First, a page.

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Tuesday, August 5, 2014

How They Choked

Georgia Bragg's How They Choked: Failures, Flops, and Flaws of the Awfully Famous (a companion to How They Croaked: The Awful Ends of the Awfully Famous) will definitely be off the shelf when school begins. The readers in my house commented on the gruesome cover (a skeleton with an RMS Titanic life preserver around its neck), wondering why I was reading a book like that. Soon, though, the book went missing from the last place I had been reading it. Others became engrossed in the 14 stories of failures and flaws of famous folks like Isaac Newton, George Armstrong Custer, Queen Isabella of Spain, and Montezuma.

In her introduction, Bragg writes that "juicy failures don't often make it into biographies because sometimes historians lose sight of the fact that their subjects were human beings. Real people make mistakes (even historians)." With that in mind, reading about the featured famous people becomes an anticipation of doom. What did Susan B, Anthony do to bring about failure? I thought Thomas Edison was the most famous inventor in U.S. history. Wasn't Amelia Earhart a skilled aviator? Reading the sometimes surprising truths revealed more than the biographies I have previously considerd thorough!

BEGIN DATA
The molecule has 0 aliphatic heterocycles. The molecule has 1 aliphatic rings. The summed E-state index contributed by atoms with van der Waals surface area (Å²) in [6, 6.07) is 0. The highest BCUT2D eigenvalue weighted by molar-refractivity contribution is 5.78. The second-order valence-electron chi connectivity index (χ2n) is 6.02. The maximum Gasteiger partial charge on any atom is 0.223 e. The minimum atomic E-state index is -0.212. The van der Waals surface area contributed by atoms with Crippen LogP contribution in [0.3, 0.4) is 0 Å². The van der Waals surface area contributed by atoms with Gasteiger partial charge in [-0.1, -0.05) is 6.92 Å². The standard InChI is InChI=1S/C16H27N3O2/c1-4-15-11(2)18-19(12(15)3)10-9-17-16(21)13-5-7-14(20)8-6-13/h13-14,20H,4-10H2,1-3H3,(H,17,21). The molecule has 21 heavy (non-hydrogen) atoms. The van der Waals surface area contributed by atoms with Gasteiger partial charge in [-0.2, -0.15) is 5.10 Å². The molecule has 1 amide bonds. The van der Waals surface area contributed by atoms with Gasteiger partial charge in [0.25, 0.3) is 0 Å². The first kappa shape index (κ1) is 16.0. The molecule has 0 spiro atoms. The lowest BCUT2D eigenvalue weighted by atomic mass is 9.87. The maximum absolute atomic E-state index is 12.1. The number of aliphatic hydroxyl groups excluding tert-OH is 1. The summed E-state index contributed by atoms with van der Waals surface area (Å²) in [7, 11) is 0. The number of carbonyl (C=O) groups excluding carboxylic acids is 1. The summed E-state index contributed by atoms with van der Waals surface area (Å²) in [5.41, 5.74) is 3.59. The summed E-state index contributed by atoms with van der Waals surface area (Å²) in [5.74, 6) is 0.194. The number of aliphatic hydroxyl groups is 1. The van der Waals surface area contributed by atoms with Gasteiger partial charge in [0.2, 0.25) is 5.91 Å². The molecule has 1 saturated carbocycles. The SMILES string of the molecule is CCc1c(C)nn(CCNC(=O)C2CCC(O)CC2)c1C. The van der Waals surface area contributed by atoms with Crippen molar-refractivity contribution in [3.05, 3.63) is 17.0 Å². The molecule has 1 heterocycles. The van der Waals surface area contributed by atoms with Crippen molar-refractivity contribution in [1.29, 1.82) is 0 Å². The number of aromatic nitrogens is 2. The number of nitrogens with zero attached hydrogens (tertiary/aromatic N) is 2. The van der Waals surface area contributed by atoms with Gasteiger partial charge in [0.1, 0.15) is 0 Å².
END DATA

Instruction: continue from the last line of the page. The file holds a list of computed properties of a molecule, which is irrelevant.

Each chapter begins with the biographical facts about the noteworthy people. The author's witty, forthright style prevails as she describes the actions and events that brought them fame but also the ways their tragic flaws led to disappointment and worse. Bragg finishes with "One More Thing", a section of advice for how to work through the inevitable mistakes and failures we are bound to encounter in life and with a thorough list of sources for each of the subjects in this collective biography. 

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